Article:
Author: Ximena Santiago
Greece. An anonymous Greek collector recently spent $23,000 on a cracker that survived the sinking of the RMS Titanic. The 103-year-old English biscuit was stored in a Kodak film envelope and saved by James Fenwick on the rescue boat Carpathian. The cracker was delivered with a note that reads: “Pilot biscuit from Titanic lifeboat April 1912.” Alan Aldridge, from the Henry Aldridge & Sons auction house that sold the piece, explained that the composition of the three-and-a-half inch cracker is what kept it intact: “If you get one of those and leave it out, it will dry and it will fossilize,” he said.
The Washington Post
Tajikistan. President Emomali Rahmon inaugurated a giant melon-shaped tea house in the city of Hisor Oct. 27 to commemorate the city’s 300th anniversary. At 141 feet tall, the building can accommodate over 2,000 people at once. The melon shape was inspired by the fruit’s prevalence and popularity in central Asia. Some were doubtful that the tea house would ever be fully used and raised concerns online over the state’s misuse of financial resources. One person called it a “useless pompous construction.”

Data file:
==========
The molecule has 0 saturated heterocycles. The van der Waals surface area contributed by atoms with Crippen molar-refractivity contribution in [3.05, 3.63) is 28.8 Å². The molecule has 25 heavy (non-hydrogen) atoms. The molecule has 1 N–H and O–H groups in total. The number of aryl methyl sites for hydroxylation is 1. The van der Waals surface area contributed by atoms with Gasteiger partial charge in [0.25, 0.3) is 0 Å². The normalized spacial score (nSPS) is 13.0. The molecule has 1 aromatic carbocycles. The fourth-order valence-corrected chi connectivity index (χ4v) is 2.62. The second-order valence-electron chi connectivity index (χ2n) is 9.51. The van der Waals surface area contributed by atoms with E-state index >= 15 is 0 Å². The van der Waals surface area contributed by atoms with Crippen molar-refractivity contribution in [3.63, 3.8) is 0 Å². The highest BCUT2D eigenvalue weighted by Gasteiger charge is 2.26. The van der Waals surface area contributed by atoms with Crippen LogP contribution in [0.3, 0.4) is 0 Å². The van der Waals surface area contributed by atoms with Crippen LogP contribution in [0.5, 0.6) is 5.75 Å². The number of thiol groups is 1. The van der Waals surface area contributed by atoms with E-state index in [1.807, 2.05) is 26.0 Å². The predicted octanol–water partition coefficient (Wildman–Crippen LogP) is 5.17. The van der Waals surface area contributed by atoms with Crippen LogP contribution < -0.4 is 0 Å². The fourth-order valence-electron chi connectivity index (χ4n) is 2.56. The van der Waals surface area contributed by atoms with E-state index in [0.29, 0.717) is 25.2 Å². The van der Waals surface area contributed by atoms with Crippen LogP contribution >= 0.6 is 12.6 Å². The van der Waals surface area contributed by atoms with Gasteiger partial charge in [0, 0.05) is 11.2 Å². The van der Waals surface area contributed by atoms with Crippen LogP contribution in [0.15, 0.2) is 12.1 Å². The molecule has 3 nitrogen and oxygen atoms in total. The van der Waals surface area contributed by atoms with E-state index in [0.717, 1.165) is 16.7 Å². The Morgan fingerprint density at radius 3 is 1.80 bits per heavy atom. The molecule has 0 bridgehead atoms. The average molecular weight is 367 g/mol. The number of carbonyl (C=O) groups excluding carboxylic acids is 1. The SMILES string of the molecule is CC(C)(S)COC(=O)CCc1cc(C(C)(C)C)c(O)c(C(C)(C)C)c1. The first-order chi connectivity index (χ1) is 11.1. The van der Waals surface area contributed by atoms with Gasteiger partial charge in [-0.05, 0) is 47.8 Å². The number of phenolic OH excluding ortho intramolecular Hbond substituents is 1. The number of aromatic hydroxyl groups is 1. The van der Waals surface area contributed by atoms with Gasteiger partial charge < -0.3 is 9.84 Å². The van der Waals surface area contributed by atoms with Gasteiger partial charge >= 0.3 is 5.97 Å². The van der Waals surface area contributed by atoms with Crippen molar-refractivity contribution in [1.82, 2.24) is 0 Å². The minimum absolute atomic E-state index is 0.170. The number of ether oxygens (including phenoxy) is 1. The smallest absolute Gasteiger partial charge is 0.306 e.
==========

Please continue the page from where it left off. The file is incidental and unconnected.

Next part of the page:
United States. The Tennessee state legislature passed a new bill Friday, establishing a statewide animal abuse registry, to be enacted Jan. 1. The first bill of its kind in the United States, it ensures a registry will be made available to the public that records any person’s offense against animals in the past two years. If the person has multiple offenses, they will remain on the list for five years. Amber Mullins, communication director for the Humane Society of Tennessee Valley, believes this will benefit shelters and make their adoption processes safer for the animals. “The main advantage is to be able to check the list before we do our adoptions. We interview the people who come in, of course, but we want to know that the animals are going to good homes,” Mullins said.
Chile. The Chilean government began the recall process of eroticized Little Red Riding Hood books that were accidentally distributed to 283 elementary schools throughout the southern town of Rio Bueno. The books do not contain the folk story that originated during the Middle Ages but instead tell sexualized versions of the story of Little Red Riding Hood and the Big Bad Wolf. The mistake of distributing the books was brought to the attention of the government after a student at one school approached his teacher with questions about the book’s inappropriate content. The book was written by Colombian writer Pilar Quintana in 2012. Luis Reyes, mayor of Rio Bueno, presented the case to Chile’s education ministry this week after he claimed that the stories “cause irreparable damage to our students.”
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